The Bog

The Bog is where thoughts, opinions, discussion pieces, and action converge. Influential thinkers from the water community are invited to share their insights on current or controversial water topics. Please note that the views expressed herein are those of the authors, and do not necessarily reflect the position of the Alberta WaterPortal.

Over the past several weeks we have been on a learning journey teaching us how ecologically healthy watersheds mitigate for flood flow volumes. Specifically we have learned that:

  • healthy soils rich in organic matter hold and store more water than depleted soil systems;
  • established wetlands act as sponges across the landscape absorbing surface water runoff, subsequently replenishing our aquifers while slowly releasing runoff into our streams and rivers;
  • dense riparian edges provide buffer zones that slow down high flow volumes, and at the same time, filter surface and subsurface runoff; and
  • undeveloped vegetated floodplains provide the river room to meander and attenuate flood flow volumes via established roots structures.

This has all highlighted the beneficial flood mitigation functions these ecologies offer us and led us to this final blog in the series.

We have touched on the multifunctional role these ecologies play in providing us with many other important ecosystem goods and services such as drought mitigation, improved water quality and biodiversity, erosion control, climate regulation, important habitats for aquatic and terrestrial species, and recreational spaces for humans. This is a reminder that investing in the ecological resiliency of our watersheds for flood mitigation creates many other positive feedback loops.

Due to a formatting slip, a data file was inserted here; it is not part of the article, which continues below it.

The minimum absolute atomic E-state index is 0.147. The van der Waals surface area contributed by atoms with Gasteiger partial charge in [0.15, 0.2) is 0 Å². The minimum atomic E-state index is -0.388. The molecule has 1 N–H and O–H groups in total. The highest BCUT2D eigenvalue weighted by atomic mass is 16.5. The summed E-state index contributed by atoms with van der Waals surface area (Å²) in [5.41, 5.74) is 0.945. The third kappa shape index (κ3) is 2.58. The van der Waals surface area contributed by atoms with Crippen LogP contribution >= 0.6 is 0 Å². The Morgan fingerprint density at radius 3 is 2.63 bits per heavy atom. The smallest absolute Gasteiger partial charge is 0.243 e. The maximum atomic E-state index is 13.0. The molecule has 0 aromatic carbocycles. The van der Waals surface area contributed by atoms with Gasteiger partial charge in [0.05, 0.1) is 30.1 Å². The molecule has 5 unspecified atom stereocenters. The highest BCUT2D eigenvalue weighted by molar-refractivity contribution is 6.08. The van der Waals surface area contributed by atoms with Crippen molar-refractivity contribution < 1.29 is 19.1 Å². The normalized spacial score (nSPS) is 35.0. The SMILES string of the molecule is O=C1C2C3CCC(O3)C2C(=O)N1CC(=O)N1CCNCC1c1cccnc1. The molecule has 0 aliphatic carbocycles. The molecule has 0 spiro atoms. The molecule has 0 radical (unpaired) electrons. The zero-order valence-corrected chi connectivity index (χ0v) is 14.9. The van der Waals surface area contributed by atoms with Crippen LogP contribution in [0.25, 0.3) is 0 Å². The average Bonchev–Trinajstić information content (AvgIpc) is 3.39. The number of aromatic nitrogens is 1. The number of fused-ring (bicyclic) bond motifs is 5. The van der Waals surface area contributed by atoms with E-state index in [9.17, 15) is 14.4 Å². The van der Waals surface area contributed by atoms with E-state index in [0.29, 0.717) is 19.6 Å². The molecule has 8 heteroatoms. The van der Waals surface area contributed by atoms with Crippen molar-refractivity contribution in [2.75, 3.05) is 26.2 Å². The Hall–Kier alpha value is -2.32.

Alberta is home to many meandering rivers. This is seen in the way they weave back and forth across the landscape. These meandering rivers continue to move across the land as their edges erode, and during floods and high streamflow when the alluvial fan is filled with sediment forcing the water to find a new path.

Last week Commander Chris Hadfield tweeted a link to a 28 year timelapse of a meandering river in Peru. It can be seen below.

Alberta's rivers are mostly too small to see active meandering on the timelapse however you can see some meandering in the Elbow River above the Glenmore Reservoir. Let us know if you find a better example.

On February 19th and 20th Alberta Innovates - Energy and Environment Solutions put on a flood mitigation workshop that focused on flood forecasting. The WaterPortal was lucky enough to be invited to live tweet the event. Below is a summary of the first day of the workshop. In the coming weeks a more formal summary of the entire workshop will be released along with the presentations. 

Today is the first ever UN sanctioned World Wildlife Day and given the importance of wildlife to the watershed we’re happy to celebrate.

In the United States in the 1930s all the wolves in Yellowstone National Park were extinguished. Over time the area lost a great number of aspen trees, the rivers saw major erosion, and other animals began to disappear. The lack of predators led to a great imbalance that impacted the water itself.

Check out the video below to learn more about the impact of predators on the watershed. 

If you only have four minutes to spare the Oldman Watershed Council shared an excellent and similar, but shorter video on their facebook page.

Welcome back to the Rewilding Our Rivers Discussion Series. Today we will look at the role of the floodplain and the importance of designing systems that support the meandering wishes of our rivers.

A floodplain is the flat area of land along a river or stream that is subject to flooding. The width of the floodplain is dependent on the meandering amplitude of the river. It is essentially the breathing room for a river or a stream to meander, overflow, re-route and change course. Rivers will flow where they want and the floodplain is there to provide space for the river to move.

The ecosystem of the floodplain consists of native grasses, woodlands, wetlands and riparian zones. The establishment of rooted vegetation helps to absorb the force as well as the volume of rising floodwaters. The vegetation also serves to stabilize bank erosion, filter pollutants and provide habitat for animals and recreational spaces for humans. Development of impervious surfaces on the floodplain such as buildings, roads and parking lots hinder the ability of the floodplain to absorb floodwaters and at the same time speeds up runoff into streams leading to increased downstream flooding.